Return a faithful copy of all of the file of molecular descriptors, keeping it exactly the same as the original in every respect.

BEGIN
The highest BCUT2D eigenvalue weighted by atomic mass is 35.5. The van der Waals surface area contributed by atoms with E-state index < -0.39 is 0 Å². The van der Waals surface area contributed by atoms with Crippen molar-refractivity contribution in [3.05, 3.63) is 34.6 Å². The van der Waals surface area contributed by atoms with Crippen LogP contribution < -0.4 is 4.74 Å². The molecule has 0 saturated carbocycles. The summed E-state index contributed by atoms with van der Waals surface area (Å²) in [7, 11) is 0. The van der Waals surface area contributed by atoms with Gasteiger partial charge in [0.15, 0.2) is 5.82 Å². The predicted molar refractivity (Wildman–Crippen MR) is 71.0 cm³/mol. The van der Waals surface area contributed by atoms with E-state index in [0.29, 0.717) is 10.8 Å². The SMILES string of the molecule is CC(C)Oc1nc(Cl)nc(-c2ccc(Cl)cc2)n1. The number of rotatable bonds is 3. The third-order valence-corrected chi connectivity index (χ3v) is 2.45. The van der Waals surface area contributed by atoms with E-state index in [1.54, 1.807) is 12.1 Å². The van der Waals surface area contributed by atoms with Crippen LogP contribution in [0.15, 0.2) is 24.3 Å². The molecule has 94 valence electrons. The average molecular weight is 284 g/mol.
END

The highest BCUT2D eigenvalue weighted by atomic mass is 35.5. The van der Waals surface area contributed by atoms with E-state index < -0.39 is 0 Å². The van der Waals surface area contributed by atoms with Crippen molar-refractivity contribution in [3.05, 3.63) is 34.6 Å². The van der Waals surface area contributed by atoms with Crippen LogP contribution < -0.4 is 4.74 Å². The molecule has 0 saturated carbocycles. The summed E-state index contributed by atoms with van der Waals surface area (Å²) in [7, 11) is 0. The van der Waals surface area contributed by atoms with Gasteiger partial charge in [0.15, 0.2) is 5.82 Å². The predicted molar refractivity (Wildman–Crippen MR) is 71.0 cm³/mol. The van der Waals surface area contributed by atoms with E-state index in [0.29, 0.717) is 10.8 Å². The SMILES string of the molecule is CC(C)Oc1nc(Cl)nc(-c2ccc(Cl)cc2)n1. The number of rotatable bonds is 3. The third-order valence-corrected chi connectivity index (χ3v) is 2.45. The van der Waals surface area contributed by atoms with E-state index in [1.54, 1.807) is 12.1 Å². The van der Waals surface area contributed by atoms with Crippen LogP contribution in [0.15, 0.2) is 24.3 Å². The molecule has 94 valence electrons. The average molecular weight is 284 g/mol.